This blend is a bit like going in to watch a movie you heard nothing about: it opens on a new pair of brown shoes with graham cracker soles, cinnamon and all, approaching an automatic velvet shoe polisher (the red side, of course, for shoes that are not black) in the corner of a country club locker room. Pan up slowly to reveal the owner of those shoes: the slightly funky, groovy guy in the back of the wedding band. It makes you wonder why he stole down to the locker room during the break between sets–and how he got all the way down there without putting one crack in those soles. But then there’s another clue: pan down to his right hand, and dangling by the laces are a pair of Chuck Taylor All-Stars still drying after a vigorous springtime puddle jumping. Then the title flashes across the screen: Rubber Soul.
This doesn’t look like a lost Beatles movie (think A Hard Day’s Night with an overweening shoe fancy), but you set your curiosity about the title aside and focus on getting a solid taste of what’s going on. The body of the film is pleasant and inoffensive. There are some mild explosions, but most go off in the background and toward the tail end of the action. Speaking of the action, it’s fast, but not overdone–and eminently consumable. But toward the end of the middle, you get that funky note again, but it’s stronger. It comes in the form of a glowing mystery not unlike the briefcase in Pulp Fiction, but in this case it’s a treasure chest pulled out of a neglected aquarium.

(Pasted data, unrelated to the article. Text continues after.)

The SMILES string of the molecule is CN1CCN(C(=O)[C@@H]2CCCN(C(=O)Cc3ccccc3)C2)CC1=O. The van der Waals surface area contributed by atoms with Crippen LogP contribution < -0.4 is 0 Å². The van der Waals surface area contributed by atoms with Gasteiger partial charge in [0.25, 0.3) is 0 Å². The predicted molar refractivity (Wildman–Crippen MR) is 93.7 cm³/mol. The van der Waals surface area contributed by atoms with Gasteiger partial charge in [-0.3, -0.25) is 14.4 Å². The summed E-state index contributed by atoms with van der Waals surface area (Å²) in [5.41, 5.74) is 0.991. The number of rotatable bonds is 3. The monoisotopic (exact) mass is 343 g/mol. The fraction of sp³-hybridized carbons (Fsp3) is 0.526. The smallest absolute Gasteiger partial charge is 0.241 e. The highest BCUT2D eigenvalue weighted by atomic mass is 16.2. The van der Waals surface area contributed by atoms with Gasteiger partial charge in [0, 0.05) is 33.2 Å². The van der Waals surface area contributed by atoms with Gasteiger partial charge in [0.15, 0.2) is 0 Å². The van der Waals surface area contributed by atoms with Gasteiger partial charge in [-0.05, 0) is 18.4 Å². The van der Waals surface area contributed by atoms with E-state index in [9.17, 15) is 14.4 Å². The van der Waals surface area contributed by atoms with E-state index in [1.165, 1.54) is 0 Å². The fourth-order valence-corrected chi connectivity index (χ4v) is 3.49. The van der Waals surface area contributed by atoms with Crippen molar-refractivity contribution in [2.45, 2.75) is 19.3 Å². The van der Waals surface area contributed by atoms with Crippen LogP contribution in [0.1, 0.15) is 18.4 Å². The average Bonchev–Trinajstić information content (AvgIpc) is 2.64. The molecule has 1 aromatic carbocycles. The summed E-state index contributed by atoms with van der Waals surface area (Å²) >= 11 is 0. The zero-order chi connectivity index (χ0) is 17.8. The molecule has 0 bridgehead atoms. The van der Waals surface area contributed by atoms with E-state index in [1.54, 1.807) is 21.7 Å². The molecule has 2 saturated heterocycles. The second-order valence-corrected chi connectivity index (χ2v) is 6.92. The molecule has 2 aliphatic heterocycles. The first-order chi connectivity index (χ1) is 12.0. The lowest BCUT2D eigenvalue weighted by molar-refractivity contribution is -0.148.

As it ends, the finish runs away fast, as you might expect to happen in a movie with this title. The camera fades to black on a freshly sanded set of new cedar shoe trees. It’s a fitting ending to a shoe movie. It’s then you realize that it may not be Oscar-worthy, but it’s well crafted and thoughtfully structured, much like a piece of Raku porcelain. And unlike its name might suggest (if you take cues from A Hard Day’s Night), this is a serious film, with little of the whimsy you’d expect from something so named. But don’t let that deter you. This is one rock solid piece of work.
On the scale of films based on or around music from one band–
The Scottish Glory Blended Scotch Whisky is The Last Waltz–It’s not just one band here, it’s The Band, joined by many friends to help them ride off into the sunset in style. Sitting and watching a concert on film shouldn’t work this well, but in this case, it really does.